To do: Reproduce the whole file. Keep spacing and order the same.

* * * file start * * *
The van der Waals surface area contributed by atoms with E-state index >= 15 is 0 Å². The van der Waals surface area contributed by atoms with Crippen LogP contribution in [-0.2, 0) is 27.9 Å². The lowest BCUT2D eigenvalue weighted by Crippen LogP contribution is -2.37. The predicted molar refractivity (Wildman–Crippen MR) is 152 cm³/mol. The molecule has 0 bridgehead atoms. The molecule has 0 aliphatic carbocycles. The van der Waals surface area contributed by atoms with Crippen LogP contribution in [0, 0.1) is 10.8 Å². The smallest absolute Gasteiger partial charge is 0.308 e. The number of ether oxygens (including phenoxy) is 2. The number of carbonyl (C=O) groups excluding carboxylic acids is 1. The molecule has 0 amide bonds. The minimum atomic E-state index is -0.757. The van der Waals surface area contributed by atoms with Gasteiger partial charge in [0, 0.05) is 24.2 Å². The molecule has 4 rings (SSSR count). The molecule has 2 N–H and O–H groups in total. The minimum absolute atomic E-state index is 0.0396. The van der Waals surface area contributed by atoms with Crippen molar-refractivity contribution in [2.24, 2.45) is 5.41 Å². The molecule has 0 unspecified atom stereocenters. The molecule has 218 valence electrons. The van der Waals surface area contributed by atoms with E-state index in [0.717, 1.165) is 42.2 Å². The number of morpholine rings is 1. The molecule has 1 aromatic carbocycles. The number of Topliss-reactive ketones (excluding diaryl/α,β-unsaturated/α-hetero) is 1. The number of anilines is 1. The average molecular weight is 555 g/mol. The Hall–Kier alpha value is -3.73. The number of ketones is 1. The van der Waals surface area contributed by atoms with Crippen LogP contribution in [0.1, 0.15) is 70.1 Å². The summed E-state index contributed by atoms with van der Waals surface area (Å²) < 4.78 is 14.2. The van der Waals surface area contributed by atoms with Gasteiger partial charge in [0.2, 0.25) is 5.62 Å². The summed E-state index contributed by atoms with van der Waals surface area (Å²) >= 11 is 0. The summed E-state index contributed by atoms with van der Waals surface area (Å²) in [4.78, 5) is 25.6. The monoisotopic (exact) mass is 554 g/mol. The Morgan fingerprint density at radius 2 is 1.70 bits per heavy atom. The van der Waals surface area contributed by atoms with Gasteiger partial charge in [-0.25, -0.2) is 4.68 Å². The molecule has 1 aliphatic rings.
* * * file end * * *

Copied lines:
The van der Waals surface area contributed by atoms with E-state index >= 15 is 0 Å². The van der Waals surface area contributed by atoms with Crippen LogP contribution in [-0.2, 0) is 27.9 Å². The lowest BCUT2D eigenvalue weighted by Crippen LogP contribution is -2.37. The predicted molar refractivity (Wildman–Crippen MR) is 152 cm³/mol. The molecule has 0 bridgehead atoms. The molecule has 0 aliphatic carbocycles. The van der Waals surface area contributed by atoms with Crippen LogP contribution in [0, 0.1) is 10.8 Å². The smallest absolute Gasteiger partial charge is 0.308 e. The number of ether oxygens (including phenoxy) is 2. The number of carbonyl (C=O) groups excluding carboxylic acids is 1. The molecule has 0 amide bonds. The minimum atomic E-state index is -0.757. The van der Waals surface area contributed by atoms with Gasteiger partial charge in [0, 0.05) is 24.2 Å². The molecule has 4 rings (SSSR count). The molecule has 2 N–H and O–H groups in total. The minimum absolute atomic E-state index is 0.0396. The van der Waals surface area contributed by atoms with Crippen molar-refractivity contribution in [2.24, 2.45) is 5.41 Å². The molecule has 0 unspecified atom stereocenters. The molecule has 218 valence electrons. The van der Waals surface area contributed by atoms with E-state index in [0.717, 1.165) is 42.2 Å². The number of morpholine rings is 1. The molecule has 1 aromatic carbocycles. The number of Topliss-reactive ketones (excluding diaryl/α,β-unsaturated/α-hetero) is 1. The number of anilines is 1. The average molecular weight is 555 g/mol. The Hall–Kier alpha value is -3.73. The number of ketones is 1. The van der Waals surface area contributed by atoms with Crippen LogP contribution in [0.1, 0.15) is 70.1 Å². The summed E-state index contributed by atoms with van der Waals surface area (Å²) < 4.78 is 14.2. The van der Waals surface area contributed by atoms with Gasteiger partial charge in [0.2, 0.25) is 5.62 Å². The summed E-state index contributed by atoms with van der Waals surface area (Å²) >= 11 is 0. The summed E-state index contributed by atoms with van der Waals surface area (Å²) in [4.78, 5) is 25.6. The monoisotopic (exact) mass is 554 g/mol. The Morgan fingerprint density at radius 2 is 1.70 bits per heavy atom. The van der Waals surface area contributed by atoms with Gasteiger partial charge in [-0.25, -0.2) is 4.68 Å². The molecule has 1 aliphatic rings.